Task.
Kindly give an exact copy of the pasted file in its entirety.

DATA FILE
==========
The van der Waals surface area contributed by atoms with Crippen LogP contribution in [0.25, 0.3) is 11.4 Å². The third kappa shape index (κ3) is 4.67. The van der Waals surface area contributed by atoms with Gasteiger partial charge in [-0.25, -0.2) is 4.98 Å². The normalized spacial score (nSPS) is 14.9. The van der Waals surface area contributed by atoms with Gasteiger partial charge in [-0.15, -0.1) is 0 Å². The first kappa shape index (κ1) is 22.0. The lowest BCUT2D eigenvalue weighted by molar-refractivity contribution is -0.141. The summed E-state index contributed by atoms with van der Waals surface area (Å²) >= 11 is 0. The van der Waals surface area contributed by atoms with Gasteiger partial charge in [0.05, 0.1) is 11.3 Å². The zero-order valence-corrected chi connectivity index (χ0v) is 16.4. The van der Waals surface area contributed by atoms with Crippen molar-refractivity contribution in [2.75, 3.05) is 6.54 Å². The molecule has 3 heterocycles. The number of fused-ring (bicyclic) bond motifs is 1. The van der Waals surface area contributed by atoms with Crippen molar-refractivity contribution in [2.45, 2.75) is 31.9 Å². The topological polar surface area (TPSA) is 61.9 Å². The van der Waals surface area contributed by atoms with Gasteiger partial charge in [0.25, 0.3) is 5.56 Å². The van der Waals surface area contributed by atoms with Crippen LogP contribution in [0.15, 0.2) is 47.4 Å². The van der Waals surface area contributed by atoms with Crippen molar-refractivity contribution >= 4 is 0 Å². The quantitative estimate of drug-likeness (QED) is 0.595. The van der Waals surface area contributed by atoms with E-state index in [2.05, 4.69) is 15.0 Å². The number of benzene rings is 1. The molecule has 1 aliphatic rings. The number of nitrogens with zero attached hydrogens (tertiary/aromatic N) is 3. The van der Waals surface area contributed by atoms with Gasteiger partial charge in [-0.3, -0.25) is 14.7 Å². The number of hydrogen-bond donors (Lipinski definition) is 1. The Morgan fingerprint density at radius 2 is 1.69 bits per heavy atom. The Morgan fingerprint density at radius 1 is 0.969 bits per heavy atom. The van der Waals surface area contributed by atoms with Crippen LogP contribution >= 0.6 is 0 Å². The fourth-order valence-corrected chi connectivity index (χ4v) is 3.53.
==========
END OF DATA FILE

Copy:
The van der Waals surface area contributed by atoms with Crippen LogP contribution in [0.25, 0.3) is 11.4 Å². The third kappa shape index (κ3) is 4.67. The van der Waals surface area contributed by atoms with Gasteiger partial charge in [-0.25, -0.2) is 4.98 Å². The normalized spacial score (nSPS) is 14.9. The van der Waals surface area contributed by atoms with Gasteiger partial charge in [-0.15, -0.1) is 0 Å². The first kappa shape index (κ1) is 22.0. The lowest BCUT2D eigenvalue weighted by molar-refractivity contribution is -0.141. The summed E-state index contributed by atoms with van der Waals surface area (Å²) >= 11 is 0. The van der Waals surface area contributed by atoms with Gasteiger partial charge in [0.05, 0.1) is 11.3 Å². The zero-order valence-corrected chi connectivity index (χ0v) is 16.4. The van der Waals surface area contributed by atoms with Crippen molar-refractivity contribution in [2.75, 3.05) is 6.54 Å². The molecule has 3 heterocycles. The number of fused-ring (bicyclic) bond motifs is 1. The van der Waals surface area contributed by atoms with Crippen molar-refractivity contribution in [2.45, 2.75) is 31.9 Å². The topological polar surface area (TPSA) is 61.9 Å². The van der Waals surface area contributed by atoms with Gasteiger partial charge in [0.25, 0.3) is 5.56 Å². The van der Waals surface area contributed by atoms with Crippen LogP contribution in [0.15, 0.2) is 47.4 Å². The van der Waals surface area contributed by atoms with Crippen molar-refractivity contribution >= 4 is 0 Å². The quantitative estimate of drug-likeness (QED) is 0.595. The van der Waals surface area contributed by atoms with E-state index in [2.05, 4.69) is 15.0 Å². The number of benzene rings is 1. The molecule has 1 aliphatic rings. The number of nitrogens with zero attached hydrogens (tertiary/aromatic N) is 3. The van der Waals surface area contributed by atoms with Gasteiger partial charge in [-0.3, -0.25) is 14.7 Å². The number of hydrogen-bond donors (Lipinski definition) is 1. The Morgan fingerprint density at radius 2 is 1.69 bits per heavy atom. The Morgan fingerprint density at radius 1 is 0.969 bits per heavy atom. The van der Waals surface area contributed by atoms with Crippen LogP contribution >= 0.6 is 0 Å². The fourth-order valence-corrected chi connectivity index (χ4v) is 3.53.